English is the only language that is widely spoken around the world by almost 2 billion people, either natively or as a second language. This is a relatively easy language to learn as compared to other languages.
English is also declared as the international language and official language as well in some of the states. The reason behind the massive use of the language is simple; it is spoken and understood in almost all the countries around the world. The English which is spoken in the USA and the one which is spoken in the UK, both are already different for so many years.
The language is, however, difficult when it comes to the structure of grammar, spellings, pronunciation, and rules of tenses; they are all quite confusing, which would take a longer period to master. It can be pretty challenging after learning the very basics of the language; even the natives of Great Britain find it complex to speak fluently at a certain stage.
–Still, the fact cannot be denied that English has brought ease to the people and has connected everyone via providing the same medium of communication.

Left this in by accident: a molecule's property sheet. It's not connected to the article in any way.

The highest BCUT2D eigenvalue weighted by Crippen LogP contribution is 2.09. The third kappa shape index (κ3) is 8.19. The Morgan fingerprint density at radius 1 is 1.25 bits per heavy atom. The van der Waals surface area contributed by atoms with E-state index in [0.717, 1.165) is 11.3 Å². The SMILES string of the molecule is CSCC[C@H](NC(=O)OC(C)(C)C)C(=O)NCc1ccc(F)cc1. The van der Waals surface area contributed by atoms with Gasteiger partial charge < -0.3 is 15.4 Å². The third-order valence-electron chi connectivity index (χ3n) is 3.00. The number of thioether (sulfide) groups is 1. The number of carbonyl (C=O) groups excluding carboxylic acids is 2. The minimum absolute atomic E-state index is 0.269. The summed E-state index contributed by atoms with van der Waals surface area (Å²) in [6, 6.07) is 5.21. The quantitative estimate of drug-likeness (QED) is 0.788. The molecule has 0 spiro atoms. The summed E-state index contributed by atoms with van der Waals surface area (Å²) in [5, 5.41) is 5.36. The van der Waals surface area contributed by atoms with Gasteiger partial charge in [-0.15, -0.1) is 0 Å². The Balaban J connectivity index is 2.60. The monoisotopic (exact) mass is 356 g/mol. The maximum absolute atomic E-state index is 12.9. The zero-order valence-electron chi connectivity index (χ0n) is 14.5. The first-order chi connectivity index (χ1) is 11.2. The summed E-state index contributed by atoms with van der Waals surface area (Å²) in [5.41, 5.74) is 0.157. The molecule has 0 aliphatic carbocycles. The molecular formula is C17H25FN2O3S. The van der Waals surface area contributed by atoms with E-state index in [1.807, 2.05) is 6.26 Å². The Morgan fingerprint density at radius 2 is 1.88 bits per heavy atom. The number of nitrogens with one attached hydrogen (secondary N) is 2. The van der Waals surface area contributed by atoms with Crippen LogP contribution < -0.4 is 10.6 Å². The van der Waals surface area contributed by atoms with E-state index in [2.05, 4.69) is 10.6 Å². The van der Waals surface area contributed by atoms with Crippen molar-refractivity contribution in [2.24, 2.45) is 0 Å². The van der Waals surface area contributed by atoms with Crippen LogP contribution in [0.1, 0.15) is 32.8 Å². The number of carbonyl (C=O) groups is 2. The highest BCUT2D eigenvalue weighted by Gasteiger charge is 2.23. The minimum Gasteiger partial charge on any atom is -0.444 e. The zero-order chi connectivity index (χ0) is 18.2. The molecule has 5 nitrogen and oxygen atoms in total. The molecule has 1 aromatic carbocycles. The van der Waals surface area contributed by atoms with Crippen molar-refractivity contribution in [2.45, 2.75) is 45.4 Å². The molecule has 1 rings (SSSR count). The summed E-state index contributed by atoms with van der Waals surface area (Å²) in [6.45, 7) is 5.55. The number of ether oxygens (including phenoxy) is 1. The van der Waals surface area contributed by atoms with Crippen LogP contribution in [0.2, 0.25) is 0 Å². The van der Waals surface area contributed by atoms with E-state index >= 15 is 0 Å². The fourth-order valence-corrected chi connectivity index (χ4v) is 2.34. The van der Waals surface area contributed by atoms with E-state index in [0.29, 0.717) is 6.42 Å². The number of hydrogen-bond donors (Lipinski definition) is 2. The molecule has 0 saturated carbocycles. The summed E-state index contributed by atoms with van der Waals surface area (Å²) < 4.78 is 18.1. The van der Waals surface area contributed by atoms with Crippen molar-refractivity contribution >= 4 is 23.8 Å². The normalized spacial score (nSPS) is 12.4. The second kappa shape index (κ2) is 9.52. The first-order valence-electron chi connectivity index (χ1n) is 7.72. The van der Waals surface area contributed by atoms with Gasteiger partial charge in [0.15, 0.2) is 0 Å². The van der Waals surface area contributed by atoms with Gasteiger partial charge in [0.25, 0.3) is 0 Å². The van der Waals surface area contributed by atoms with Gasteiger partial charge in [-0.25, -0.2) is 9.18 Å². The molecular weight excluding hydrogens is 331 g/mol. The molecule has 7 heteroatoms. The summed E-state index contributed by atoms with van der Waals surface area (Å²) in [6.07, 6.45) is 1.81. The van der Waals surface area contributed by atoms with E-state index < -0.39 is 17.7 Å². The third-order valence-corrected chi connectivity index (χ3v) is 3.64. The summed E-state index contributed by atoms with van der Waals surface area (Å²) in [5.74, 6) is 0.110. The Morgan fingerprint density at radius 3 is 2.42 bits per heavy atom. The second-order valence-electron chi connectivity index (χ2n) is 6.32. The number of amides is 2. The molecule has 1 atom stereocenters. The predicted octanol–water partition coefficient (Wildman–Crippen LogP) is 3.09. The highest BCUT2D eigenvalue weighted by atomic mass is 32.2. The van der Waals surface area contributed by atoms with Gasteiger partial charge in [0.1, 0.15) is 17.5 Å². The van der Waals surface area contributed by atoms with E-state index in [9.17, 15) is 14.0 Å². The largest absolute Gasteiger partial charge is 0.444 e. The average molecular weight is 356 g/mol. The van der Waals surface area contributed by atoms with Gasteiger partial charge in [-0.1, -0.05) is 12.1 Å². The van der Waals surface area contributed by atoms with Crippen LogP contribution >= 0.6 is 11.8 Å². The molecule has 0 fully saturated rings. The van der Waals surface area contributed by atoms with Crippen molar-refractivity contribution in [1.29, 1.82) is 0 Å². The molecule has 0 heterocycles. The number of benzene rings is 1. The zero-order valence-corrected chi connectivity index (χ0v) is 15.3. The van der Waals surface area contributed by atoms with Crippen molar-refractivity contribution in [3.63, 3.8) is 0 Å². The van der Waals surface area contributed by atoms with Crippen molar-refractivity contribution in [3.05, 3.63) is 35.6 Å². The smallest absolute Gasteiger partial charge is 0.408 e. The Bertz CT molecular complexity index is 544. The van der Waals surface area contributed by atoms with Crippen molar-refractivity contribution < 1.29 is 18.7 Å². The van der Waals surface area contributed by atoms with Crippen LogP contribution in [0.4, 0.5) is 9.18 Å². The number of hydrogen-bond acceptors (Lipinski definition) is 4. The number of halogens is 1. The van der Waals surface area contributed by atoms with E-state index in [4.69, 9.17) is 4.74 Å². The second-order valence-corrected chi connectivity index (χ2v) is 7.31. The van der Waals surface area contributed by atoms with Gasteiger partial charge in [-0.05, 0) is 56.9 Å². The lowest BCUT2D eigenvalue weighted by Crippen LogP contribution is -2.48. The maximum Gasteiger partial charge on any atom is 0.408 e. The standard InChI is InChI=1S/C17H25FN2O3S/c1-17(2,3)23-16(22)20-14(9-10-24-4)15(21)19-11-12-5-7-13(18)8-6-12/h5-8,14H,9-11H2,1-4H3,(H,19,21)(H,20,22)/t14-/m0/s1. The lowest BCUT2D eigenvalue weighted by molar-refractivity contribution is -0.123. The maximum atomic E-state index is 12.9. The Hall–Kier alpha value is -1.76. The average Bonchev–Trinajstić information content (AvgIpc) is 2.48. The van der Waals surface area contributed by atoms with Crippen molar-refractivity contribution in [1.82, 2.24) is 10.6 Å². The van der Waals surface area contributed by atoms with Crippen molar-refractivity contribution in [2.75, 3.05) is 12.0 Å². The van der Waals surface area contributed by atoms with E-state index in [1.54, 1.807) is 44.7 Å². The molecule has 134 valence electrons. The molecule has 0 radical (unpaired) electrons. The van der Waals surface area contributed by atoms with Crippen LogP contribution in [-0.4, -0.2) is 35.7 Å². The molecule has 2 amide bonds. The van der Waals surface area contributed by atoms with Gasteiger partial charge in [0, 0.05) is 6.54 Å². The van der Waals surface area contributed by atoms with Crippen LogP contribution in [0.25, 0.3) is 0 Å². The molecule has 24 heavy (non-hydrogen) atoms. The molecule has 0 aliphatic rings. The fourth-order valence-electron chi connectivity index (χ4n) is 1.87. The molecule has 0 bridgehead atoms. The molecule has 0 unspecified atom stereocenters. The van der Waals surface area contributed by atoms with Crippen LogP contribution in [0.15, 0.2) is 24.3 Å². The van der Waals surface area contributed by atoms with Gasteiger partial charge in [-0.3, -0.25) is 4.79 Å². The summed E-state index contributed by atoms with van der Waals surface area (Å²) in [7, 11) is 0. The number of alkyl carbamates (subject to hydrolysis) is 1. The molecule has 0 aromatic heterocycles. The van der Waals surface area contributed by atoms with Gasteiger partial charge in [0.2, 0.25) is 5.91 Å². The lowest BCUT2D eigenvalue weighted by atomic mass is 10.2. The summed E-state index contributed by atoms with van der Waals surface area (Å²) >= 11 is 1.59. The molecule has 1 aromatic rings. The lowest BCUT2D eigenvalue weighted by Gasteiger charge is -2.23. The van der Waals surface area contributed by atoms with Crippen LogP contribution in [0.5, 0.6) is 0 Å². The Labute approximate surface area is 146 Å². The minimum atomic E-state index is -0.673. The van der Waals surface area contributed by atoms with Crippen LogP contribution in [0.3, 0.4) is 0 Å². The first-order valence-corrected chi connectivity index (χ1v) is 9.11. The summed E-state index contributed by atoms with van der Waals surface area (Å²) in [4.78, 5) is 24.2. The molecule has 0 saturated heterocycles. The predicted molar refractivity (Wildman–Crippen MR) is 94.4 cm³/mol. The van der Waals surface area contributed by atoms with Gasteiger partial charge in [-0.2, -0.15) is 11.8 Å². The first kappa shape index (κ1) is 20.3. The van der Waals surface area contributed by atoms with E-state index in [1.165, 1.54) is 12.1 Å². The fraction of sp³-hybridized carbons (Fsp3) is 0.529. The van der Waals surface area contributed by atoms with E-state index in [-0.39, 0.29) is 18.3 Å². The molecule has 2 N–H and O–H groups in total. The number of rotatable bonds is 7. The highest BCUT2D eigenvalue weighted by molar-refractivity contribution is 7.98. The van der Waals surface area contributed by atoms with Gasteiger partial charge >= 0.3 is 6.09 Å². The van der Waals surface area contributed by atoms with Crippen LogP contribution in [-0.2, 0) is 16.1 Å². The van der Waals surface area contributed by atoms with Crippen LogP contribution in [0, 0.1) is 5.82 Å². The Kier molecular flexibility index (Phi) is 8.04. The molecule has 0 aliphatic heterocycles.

When it comes to writing and speaking the English language, we may lack somewhere due to the lack of consistency. Not being a native may make us lose the grip over the conversation, and we can surely get confused in using the correct form of the verb.
Due to the absence of consistency somehow, we make the very common mistakes that come from conjugation, present, past, and past participle tenses.
One of the most common mistakes which originate from here is the use of the verb “Begin”.
The use of begin began, and begun can become a bit confusing when it comes to conversation. They cannot be used in academic and professional writings mistakenly. Coursework Website penned, it is very important to learn the use of conjugations and the forms of verb along with the structure of the tenses.
Let’s see how to use began and begun, which could make us sound like a native in conversation and writing.
Began and begun are the two forms of the verb “Begin”. Both of them are used in the context of past tense. Both of the forms of the verb have come from the use of the verb which was “to begin”. The word is having a difference of only one letter and it is used in various ways after being embedded in the past and participle.
If you are puzzled that when to use begin, began or begun? Then you are at the right blog; keep reading to know the basic difference between the forms of begin.
Began is always used with the past tense (only past indefinite. Check the examples below;
-She began to cry after seeing the food menu.
-He began to study late at night.
-They began to laugh at his joke.